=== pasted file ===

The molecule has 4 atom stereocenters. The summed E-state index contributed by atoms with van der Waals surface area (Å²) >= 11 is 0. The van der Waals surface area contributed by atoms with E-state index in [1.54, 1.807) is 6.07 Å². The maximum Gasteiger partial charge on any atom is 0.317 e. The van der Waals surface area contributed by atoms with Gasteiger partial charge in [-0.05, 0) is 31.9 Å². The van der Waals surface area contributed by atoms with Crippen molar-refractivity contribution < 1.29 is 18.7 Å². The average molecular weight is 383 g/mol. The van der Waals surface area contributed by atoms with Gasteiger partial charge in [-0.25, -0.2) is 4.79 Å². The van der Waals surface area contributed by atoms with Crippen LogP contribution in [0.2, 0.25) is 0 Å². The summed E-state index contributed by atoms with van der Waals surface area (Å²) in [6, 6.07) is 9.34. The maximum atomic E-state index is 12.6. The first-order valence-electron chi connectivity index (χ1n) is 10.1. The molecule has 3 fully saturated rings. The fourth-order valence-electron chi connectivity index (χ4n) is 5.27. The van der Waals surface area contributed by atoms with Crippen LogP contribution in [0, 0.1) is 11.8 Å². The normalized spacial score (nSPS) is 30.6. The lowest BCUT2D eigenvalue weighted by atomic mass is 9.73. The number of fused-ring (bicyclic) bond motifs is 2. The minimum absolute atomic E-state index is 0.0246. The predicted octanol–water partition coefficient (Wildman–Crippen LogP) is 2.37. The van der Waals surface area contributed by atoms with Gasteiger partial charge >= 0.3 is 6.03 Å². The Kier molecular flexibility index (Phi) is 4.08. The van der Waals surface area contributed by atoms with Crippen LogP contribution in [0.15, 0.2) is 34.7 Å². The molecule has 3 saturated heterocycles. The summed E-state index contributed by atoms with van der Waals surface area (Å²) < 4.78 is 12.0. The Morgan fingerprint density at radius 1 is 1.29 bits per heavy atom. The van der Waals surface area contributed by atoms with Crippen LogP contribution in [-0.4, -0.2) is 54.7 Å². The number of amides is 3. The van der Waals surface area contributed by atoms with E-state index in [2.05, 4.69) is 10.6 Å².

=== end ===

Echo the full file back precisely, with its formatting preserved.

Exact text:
The molecule has 4 atom stereocenters. The summed E-state index contributed by atoms with van der Waals surface area (Å²) >= 11 is 0. The van der Waals surface area contributed by atoms with E-state index in [1.54, 1.807) is 6.07 Å². The maximum Gasteiger partial charge on any atom is 0.317 e. The van der Waals surface area contributed by atoms with Gasteiger partial charge in [-0.05, 0) is 31.9 Å². The van der Waals surface area contributed by atoms with Crippen molar-refractivity contribution < 1.29 is 18.7 Å². The average molecular weight is 383 g/mol. The van der Waals surface area contributed by atoms with Gasteiger partial charge in [-0.25, -0.2) is 4.79 Å². The van der Waals surface area contributed by atoms with Crippen LogP contribution in [0.2, 0.25) is 0 Å². The summed E-state index contributed by atoms with van der Waals surface area (Å²) in [6, 6.07) is 9.34. The maximum atomic E-state index is 12.6. The first-order valence-electron chi connectivity index (χ1n) is 10.1. The molecule has 3 fully saturated rings. The fourth-order valence-electron chi connectivity index (χ4n) is 5.27. The van der Waals surface area contributed by atoms with Crippen LogP contribution in [0, 0.1) is 11.8 Å². The normalized spacial score (nSPS) is 30.6. The lowest BCUT2D eigenvalue weighted by atomic mass is 9.73. The number of fused-ring (bicyclic) bond motifs is 2. The minimum absolute atomic E-state index is 0.0246. The predicted octanol–water partition coefficient (Wildman–Crippen LogP) is 2.37. The van der Waals surface area contributed by atoms with Gasteiger partial charge >= 0.3 is 6.03 Å². The Kier molecular flexibility index (Phi) is 4.08. The van der Waals surface area contributed by atoms with Crippen LogP contribution in [0.15, 0.2) is 34.7 Å². The molecule has 3 saturated heterocycles. The summed E-state index contributed by atoms with van der Waals surface area (Å²) < 4.78 is 12.0. The Morgan fingerprint density at radius 1 is 1.29 bits per heavy atom. The van der Waals surface area contributed by atoms with Crippen LogP contribution in [-0.4, -0.2) is 54.7 Å². The number of amides is 3. The van der Waals surface area contributed by atoms with E-state index in [2.05, 4.69) is 10.6 Å².